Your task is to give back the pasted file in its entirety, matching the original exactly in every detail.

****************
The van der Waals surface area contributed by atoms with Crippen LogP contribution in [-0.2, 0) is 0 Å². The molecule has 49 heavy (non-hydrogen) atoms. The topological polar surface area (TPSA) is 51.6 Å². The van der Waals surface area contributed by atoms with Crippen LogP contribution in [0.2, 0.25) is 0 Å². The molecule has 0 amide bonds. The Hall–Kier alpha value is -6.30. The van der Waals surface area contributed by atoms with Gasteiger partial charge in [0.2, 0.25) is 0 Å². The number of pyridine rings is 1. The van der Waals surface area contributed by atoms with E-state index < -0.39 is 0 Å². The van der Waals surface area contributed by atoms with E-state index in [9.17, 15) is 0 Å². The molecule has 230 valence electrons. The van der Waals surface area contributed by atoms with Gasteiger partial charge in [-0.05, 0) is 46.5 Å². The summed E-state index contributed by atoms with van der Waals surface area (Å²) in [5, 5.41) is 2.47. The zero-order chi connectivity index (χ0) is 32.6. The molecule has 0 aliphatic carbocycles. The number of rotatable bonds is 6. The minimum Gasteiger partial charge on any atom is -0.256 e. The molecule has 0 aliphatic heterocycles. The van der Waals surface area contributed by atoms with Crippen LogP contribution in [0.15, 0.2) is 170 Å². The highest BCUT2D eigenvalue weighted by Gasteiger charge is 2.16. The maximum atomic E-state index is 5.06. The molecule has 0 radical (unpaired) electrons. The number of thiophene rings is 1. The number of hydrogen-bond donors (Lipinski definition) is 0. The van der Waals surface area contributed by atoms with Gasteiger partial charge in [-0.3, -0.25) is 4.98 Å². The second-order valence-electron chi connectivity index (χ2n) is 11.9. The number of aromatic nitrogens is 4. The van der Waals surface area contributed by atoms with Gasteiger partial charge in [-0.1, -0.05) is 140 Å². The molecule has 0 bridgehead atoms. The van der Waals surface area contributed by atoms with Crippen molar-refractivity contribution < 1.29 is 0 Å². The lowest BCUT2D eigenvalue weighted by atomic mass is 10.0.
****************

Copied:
The van der Waals surface area contributed by atoms with Crippen LogP contribution in [-0.2, 0) is 0 Å². The molecule has 49 heavy (non-hydrogen) atoms. The topological polar surface area (TPSA) is 51.6 Å². The van der Waals surface area contributed by atoms with Crippen LogP contribution in [0.2, 0.25) is 0 Å². The molecule has 0 amide bonds. The Hall–Kier alpha value is -6.30. The van der Waals surface area contributed by atoms with Gasteiger partial charge in [0.2, 0.25) is 0 Å². The number of pyridine rings is 1. The van der Waals surface area contributed by atoms with E-state index < -0.39 is 0 Å². The van der Waals surface area contributed by atoms with E-state index in [9.17, 15) is 0 Å². The molecule has 230 valence electrons. The van der Waals surface area contributed by atoms with Gasteiger partial charge in [-0.05, 0) is 46.5 Å². The summed E-state index contributed by atoms with van der Waals surface area (Å²) in [5, 5.41) is 2.47. The zero-order chi connectivity index (χ0) is 32.6. The molecule has 0 aliphatic carbocycles. The number of rotatable bonds is 6. The minimum Gasteiger partial charge on any atom is -0.256 e. The molecule has 0 aliphatic heterocycles. The van der Waals surface area contributed by atoms with Crippen LogP contribution in [0.15, 0.2) is 170 Å². The highest BCUT2D eigenvalue weighted by Gasteiger charge is 2.16. The maximum atomic E-state index is 5.06. The molecule has 0 radical (unpaired) electrons. The number of thiophene rings is 1. The number of hydrogen-bond donors (Lipinski definition) is 0. The van der Waals surface area contributed by atoms with Gasteiger partial charge in [-0.3, -0.25) is 4.98 Å². The second-order valence-electron chi connectivity index (χ2n) is 11.9. The number of aromatic nitrogens is 4. The van der Waals surface area contributed by atoms with Gasteiger partial charge in [-0.1, -0.05) is 140 Å². The molecule has 0 bridgehead atoms. The van der Waals surface area contributed by atoms with Crippen molar-refractivity contribution < 1.29 is 0 Å². The lowest BCUT2D eigenvalue weighted by atomic mass is 10.0.